The Major Arcana are the permanent trump cards when used in games played with this deck. They are separate from the four standard suits, wands, cups, pentacles, and swords, that are known as the ‘Minor Arcana’. The overall meaning of the 22 cards of the Major Arcana in tarot readings were originally tied to the Italian Courts of the 15th century, when the deck was first created.
The metaphysical and divinatory meanings of the cards would not be introduced until the 18th century by Antoine Court de Gébelin, who was a Swiss clergyman, and prominent member of the Freemasons.
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From this point forward, the Major Arcana can be interpreted as the transition through life’s journey, a representation of a cycle. That cycle begins with the fresh and new-minded Fool, beginning his walk down life’s path. This can represent actual youth, or the beginning of a new journey through life. All of us can be the Fool multiple times, and sometimes we never quite complete any given journey we start in that capacity.
From that point forward a journey can be seen of life’s struggles and experiences, the joy and pain of being alive. The Magician is the very culmination of the concept of ‘potential’, full of nothing done but the ability to do anything. The Emperor has come into his own, and can be said to have his own realm of control.
This can be as simple as renting our own home, or as complex as being head of your department at work. This journey can continue to be followed throughout the Tarot, and at any point in our lives we can likely relate to one or more of this group of trump cards.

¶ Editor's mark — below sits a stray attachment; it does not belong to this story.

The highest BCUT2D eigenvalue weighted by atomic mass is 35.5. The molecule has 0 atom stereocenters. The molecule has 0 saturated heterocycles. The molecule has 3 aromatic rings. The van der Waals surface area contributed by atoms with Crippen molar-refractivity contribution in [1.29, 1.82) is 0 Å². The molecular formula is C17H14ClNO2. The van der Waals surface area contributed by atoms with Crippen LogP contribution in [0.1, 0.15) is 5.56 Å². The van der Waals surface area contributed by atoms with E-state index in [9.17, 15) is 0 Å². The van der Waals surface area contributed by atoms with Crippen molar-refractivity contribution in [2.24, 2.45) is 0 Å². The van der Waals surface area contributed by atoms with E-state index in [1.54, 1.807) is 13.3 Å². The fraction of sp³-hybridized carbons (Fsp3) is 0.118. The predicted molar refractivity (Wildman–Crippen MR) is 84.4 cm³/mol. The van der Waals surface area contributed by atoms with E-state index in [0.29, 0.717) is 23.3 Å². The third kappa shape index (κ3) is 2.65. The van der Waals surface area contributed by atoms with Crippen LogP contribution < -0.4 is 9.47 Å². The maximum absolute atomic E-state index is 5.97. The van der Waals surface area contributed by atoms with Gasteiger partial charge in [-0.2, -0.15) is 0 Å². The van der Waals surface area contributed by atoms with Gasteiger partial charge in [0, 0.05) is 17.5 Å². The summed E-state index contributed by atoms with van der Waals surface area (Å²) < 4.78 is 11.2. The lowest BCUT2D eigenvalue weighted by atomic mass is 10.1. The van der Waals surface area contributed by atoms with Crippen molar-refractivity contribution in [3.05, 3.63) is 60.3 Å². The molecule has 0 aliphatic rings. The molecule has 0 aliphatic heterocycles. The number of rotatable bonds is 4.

From the point of de Gébelin’s work forward, the Major Arcana have been the point of much scrutiny and deep discussion. The Major Arcana have been explored by psychologists, utilized in therapy, and included in every form of mysticism, esotericism, and occultism that the world has produced.
Carl’s Jung, father of Jungian philosophy, had the following to say about the Tarot cards in general, and the Major Arcana in specific: “If one wants to form a picture of the symbolic process, the series of pictures found in alchemy are good examples.
It also seems as if the set of pictures in the Tarot cards were distantly descended from the archetypes of transformation.” And so draws an association between the ancient occult science of Alchemy with it’s central theme of transformation and the path laid out for us in the Tarot.
One can learn much from watching the path of the Fool, walking through life from his naivety into enlightenment. It is a path of transformation, and more importantly one of self-realization, and one which we all walk whether we are aware of it or not. The Major Arcana of the Rider Waite Deck, along with it’s attendant Minor, can serve to give us some guidance along this long and well worn road.
Tarot Cards of the Major Arcana
0 – The Fool Meaning
I – The Magician Meaning
II – The High Priestess Meaning
III – The Empress Meaning
IV – The Emperor Meaning
V – The Hierophant Meaning
VI – The Lovers Meaning
VII – The Chariot Meaning
VIII – Strength Meaning
IX – The Hermit Meaning
X – Wheel of Fortune Meaning
XI – Justice Meaning
XII – The Hanged Man Meaning
XIII – Death Meaning
XIV – Temperance Meaning
XV – The Devil Meaning
XVI – The Tower Meaning
XVII – The Star Meaning
XVIII – The Moon Meaning
XIX – The Sun Meaning
XX – Judgement Meaning
XXI – The World Meaning